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Know Your KU History: Ron Kellogg

Is Ron Kellogg the best pure shooter in KU history?

Jamie Squire/Getty Images

There’s a pretty good chance that if you ask a group Kansas basketball fans to name the best shooter in KU history, you will get as many answers as there are people in the group. Some might say it’s Jeff Boschee, KU’s all-time leader in three-pointers made. Some might reference a guy like Billy Thomas who made a ton of threes or star guard Kirk Hinrich who knocked down some important jumpers for KU in significant games. Newer fans might like the stroke of Brannen Greene or the ease that Xavier Henry had while taking a jumper. Some diehards might reference guys like Jeremy Case who apparently nailed them all day long in practice, but could never prove it on the court in actual games. Older fans could celebrate the talents of guys like Darnell Valentine or Danny Manning. All fine choices. Not many people would choose Ron Kellogg.

Bill Self just might. He was a graduate assistant coach under Larry Brown while Ron Kellogg was plying his trade in Lawrence. The Jayhawks used to do a rapid fire shooting drill in which 30-35 shots were hoisted per player in a five minute span. According to legend, Self said that Kellogg just didn’t miss….until the fourth consecutive day of the drill. Now, we know that stories get exaggerated and enhanced over time, but sometimes seeing is believing, and Kellogg made many KU fans in the mid-80’s into believers.

Ron "Special K" Kellogg went on such a furious scoring streak in the winter of 1985 that Sports Illustrated showcased him in an article called Kellogg Went Snap! Crackle! Pop! in an obvious reference to breakfast cereal. But alas, the whiz-kid writers over at SI weren’t done with the cereal references. No way. Because Kellogg had strung together five consecutive Saturday games with 30 points or more, the sub-headline read "In his continuing serial, Ron Kellogg lifted Kansas over rival Oklahoma." Kellogg tallied 34 points on that day on 14 of 19 shooting.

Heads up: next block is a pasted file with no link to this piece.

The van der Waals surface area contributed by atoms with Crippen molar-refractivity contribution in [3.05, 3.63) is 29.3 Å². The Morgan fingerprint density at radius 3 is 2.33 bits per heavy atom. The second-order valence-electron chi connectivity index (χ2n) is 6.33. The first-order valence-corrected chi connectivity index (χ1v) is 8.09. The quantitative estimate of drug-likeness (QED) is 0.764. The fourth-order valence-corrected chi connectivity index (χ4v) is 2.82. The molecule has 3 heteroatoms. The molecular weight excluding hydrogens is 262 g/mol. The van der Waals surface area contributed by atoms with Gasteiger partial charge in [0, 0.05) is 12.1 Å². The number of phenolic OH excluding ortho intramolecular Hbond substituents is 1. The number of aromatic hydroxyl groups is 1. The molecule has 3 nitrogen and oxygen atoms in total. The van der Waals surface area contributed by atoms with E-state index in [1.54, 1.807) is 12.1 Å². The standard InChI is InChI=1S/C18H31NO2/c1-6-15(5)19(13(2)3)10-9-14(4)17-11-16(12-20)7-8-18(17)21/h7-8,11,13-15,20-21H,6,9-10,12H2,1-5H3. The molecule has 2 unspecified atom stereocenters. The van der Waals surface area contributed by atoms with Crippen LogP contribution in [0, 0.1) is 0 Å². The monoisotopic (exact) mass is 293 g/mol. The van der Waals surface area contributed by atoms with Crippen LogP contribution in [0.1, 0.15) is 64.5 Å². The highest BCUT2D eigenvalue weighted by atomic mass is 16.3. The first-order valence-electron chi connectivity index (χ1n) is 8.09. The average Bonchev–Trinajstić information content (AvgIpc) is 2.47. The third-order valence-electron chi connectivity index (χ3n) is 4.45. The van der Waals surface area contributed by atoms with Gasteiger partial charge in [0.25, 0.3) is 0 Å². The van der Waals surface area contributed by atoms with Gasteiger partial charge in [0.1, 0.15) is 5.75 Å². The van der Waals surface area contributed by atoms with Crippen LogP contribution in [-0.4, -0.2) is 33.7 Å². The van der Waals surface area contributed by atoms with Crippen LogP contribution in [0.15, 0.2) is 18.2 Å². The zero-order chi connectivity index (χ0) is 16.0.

In his previous four Saturday tilts, Kellogg threw in 30 against Wichita State, 31 against Colorado, 39 against Nebraska, and 34 against Memphis State. That game against Nebraska was a particularly good showing for Kellogg. He’s originally from Omaha, and many friends and family made the annual trek to the Bob Devaney Sports Center to see Ron play. On that day, Kellogg went 16 of 19 from the floor and 7 of 7 from the free throw line. According to legend, Kellogg was motivated when he saw a long time girlfriend come into the gym with another guy. Whatever works. That 39-point performance was the highest ever at the Devaney Center at the time.

Kellogg had a great career at Kansas, one that is probably vastly underrated. He was an All-Big Eight selection in his junior and senior seasons where he averaged 17.6 and 15.9 points per season respectively. He shot 53.2% for his career, a remarkable percentage considering he was a jump shooter. He finished his four-year Kansas career with 1,508 career points, and when he graduated in 1986, he was the fifth highest scorer in school history.

In his senior season, Kansas advanced to the Final Four where he went 11 of 15 for 22 points in the loss to Duke. He was then drafted into the NBA by the Atlanta Hawks in the second round but never played in the NBA.